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Passion, People and Principles

A Shakespearean Retreat

post # 247 — November 22, 2006 — a Managing post

I said in an earlier blogpost that I wanted to seek out praiseworthy things. Here’s one.

Bryan Schwartz, Managing Partner of Chicago law firm Levenfeld and Pearlstein, in Elizabethan dress at their Shakespeare-themed partner's retreat

The picture above is Bryan Schwartz, Managing Partner of Levenfeld and Pearlstein, a law firm in Chicago. Let me use his own words to describe how he ran a recent partner’s retreat.

“I did a Shakespeare theme where I showed some clips from Henry V (1989) starring Kenneth Branagh , an adaptation from something I had learned from the Young Presidents Organization that I belong to. The clips made the messages powerful. The partners had to play the role of the king and determine how they would behave under the circumstances. This lead into the themes below.

“We discussed the issue of managing friendships in business and whether we would deal with those of our friends who were not living up to our firm’s standards for quality and service. Would we hang the thief who stole from the French? We decided that we would maintain our friendship but be firm about adherence to our standards and that one did not conflict with the other.

“We talked about how Henry V walked around and talked to his people to get a sense of how they were feeling the night before the big battle at Agincourt.

“We talked about being optimistic and being of the right mind when we observed Henry’s speech concerning St. Crispin’s Day. We talked about compensation and our subjective plan. You set that up beautifully. We spent 10 minutes on that – a miracle for a law firm. I believe people are realizing that in the absence of subjectivity, which we currently employ, we become a mercenary firm, which we do not desire to emulate.

“We really embraced the fact that we had choices to make. Thequestion about how much of our work fell into the category of “God, we love this”! really hit home with many and we all discussed this at dinner on Saturday night. We discussed the power of change at the dinner on Saturday and weaved it in on Sunday. We viewed the battle scene at Agincourt, where the smaller English forces were highly focused and fought the battle on their terms against the arrogant but larger and better equipped French. We talked about the distinctive weapons that were created and the use of strategy to win that battle. I made the analogy of big firm vs.. small firm and focus.

“We incorporated the scene where Henry is trying to woo Princess Katherine even though he could grab her by the hair and say do what I tell you to do because I am the king. We made that analogy to our associates and also our clients. We focused winning the hearts and minds of people we deal with, not just telling them what to do and avoiding intimacy. I think intimacy is the right word by the way.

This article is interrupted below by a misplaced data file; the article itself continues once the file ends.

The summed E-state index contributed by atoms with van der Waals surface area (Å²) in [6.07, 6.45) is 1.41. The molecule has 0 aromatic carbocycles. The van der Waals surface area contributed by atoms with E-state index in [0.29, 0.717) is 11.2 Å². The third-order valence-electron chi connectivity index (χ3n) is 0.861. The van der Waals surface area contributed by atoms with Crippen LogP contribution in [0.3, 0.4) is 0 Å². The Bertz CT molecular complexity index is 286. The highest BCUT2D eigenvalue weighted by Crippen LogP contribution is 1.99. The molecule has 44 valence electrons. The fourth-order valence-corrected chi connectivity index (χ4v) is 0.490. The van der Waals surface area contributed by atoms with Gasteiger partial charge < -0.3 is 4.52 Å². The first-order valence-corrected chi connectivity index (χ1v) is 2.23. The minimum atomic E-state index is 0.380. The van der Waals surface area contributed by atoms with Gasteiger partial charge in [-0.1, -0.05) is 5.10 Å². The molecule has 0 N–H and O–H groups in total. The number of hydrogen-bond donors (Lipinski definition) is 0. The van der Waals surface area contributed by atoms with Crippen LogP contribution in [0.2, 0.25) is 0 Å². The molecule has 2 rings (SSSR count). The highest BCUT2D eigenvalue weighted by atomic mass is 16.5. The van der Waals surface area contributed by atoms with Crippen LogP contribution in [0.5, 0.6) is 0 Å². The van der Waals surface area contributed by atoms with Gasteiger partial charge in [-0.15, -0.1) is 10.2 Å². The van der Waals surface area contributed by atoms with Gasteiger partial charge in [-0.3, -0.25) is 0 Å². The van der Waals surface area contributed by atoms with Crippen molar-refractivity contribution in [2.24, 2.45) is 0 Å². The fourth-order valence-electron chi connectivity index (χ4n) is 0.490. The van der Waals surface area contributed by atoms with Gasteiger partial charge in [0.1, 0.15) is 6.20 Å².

“We went through various tensions that exist in the firm and spoke about those tensions out loud. We had a great deal of honest and worthwhile discussion.

“It was probably our best retreat.”

Has anyone else been using Shakespeare or other authors to form the basis for real, substantive discussions at business meetings?


Warren Miller said:

We haven’t been doing it ourselves, David, but we admire those who have. Not-Slick Willie (Shakespeare) has many corporate applications. Carol and Ken Adelman have been doing this for years: http://www.moversandshakespeares.com. From their website, I infer that their primary focus is on Henry V, Julius Caesar, and Merchant of Venice. Unlike Powerpoints, this is the kind of thing that client personnel are likely to remember for years.

They also involve some employees of the client firm, who dress up and have lines in the “production.” The Adelmans get great publicity (www.moversandshakespeares.com/quotes.html – I love those titles, “Chairman of the Bard” and “Forsooth, Check This Consultant”!).

Happy Thanksgiving to all.

posted on November 22, 2006

Juliet said:

In light of Warren’s contribution, I think what’s also worthy of praise is that Bryan provided the creative element for his own firm.

It has been suggested to me that “icebreaker” games for such retreats are only well received when conducted by external facilitators (such as the Movers & Shakespeares), not internal staff / participants.

Hopefully, Bryan’s example shows that the same level of results – in terms of participant engagement and meaningful discussion – can be achieved, if perhaps, there is no room in the budget for external team-building facilitators.

posted on November 22, 2006

Susan Wittenoom said:

Sigh. All that passion and spirit and wardrobe in such a dreary space. Why not rent a local stage and literally find yourself in a theatre?

posted on November 22, 2006

Bryan I. Schwartz said:


Thanks for the nice plug on behalf of Levenfeld Pearlstein, LLC. You took the last comment “[t]his was our best retreat ever” out of context of my e-mail. It was our best retreat because you spoke on Saturday and really made us think. It was an enlightened day. The audience was already warm on Sunday. That was why it was the best retreat ever. Nice humility on your part.

posted on November 27, 2006

Shaula Evans said:

David, I just read an article on how reading Shakespeare fires up the brain.

It makes me wonder if incorporating Shakespearean language/text into business workshops might help excite the brains of participants in a way that helps them learn or understand more than if the Shakespeare part was missing.

posted on December 19, 2006